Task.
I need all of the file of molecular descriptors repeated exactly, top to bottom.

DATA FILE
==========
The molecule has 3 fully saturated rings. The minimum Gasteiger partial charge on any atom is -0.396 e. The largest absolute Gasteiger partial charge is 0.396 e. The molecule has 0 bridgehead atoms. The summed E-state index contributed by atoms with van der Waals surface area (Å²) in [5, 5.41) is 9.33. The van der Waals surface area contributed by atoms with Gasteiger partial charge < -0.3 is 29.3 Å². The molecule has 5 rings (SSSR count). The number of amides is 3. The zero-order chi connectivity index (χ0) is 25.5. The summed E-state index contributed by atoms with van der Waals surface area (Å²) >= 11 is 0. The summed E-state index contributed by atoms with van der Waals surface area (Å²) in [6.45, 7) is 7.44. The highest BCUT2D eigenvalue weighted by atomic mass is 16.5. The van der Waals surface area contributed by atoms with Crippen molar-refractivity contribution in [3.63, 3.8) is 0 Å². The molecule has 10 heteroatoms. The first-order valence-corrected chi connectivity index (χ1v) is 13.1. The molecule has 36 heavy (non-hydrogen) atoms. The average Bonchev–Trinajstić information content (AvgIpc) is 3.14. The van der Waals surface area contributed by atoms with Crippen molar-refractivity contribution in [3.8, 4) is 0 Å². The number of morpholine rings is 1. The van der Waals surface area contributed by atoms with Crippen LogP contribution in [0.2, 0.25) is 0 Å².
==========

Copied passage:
The molecule has 3 fully saturated rings. The minimum Gasteiger partial charge on any atom is -0.396 e. The largest absolute Gasteiger partial charge is 0.396 e. The molecule has 0 bridgehead atoms. The summed E-state index contributed by atoms with van der Waals surface area (Å²) in [5, 5.41) is 9.33. The van der Waals surface area contributed by atoms with Gasteiger partial charge < -0.3 is 29.3 Å². The molecule has 5 rings (SSSR count). The number of amides is 3. The zero-order chi connectivity index (χ0) is 25.5. The summed E-state index contributed by atoms with van der Waals surface area (Å²) >= 11 is 0. The summed E-state index contributed by atoms with van der Waals surface area (Å²) in [6.45, 7) is 7.44. The highest BCUT2D eigenvalue weighted by atomic mass is 16.5. The van der Waals surface area contributed by atoms with Crippen molar-refractivity contribution in [3.63, 3.8) is 0 Å². The molecule has 10 heteroatoms. The first-order valence-corrected chi connectivity index (χ1v) is 13.1. The molecule has 36 heavy (non-hydrogen) atoms. The average Bonchev–Trinajstić information content (AvgIpc) is 3.14. The van der Waals surface area contributed by atoms with Crippen molar-refractivity contribution in [3.8, 4) is 0 Å². The number of morpholine rings is 1. The van der Waals surface area contributed by atoms with Crippen LogP contribution in [0.2, 0.25) is 0 Å².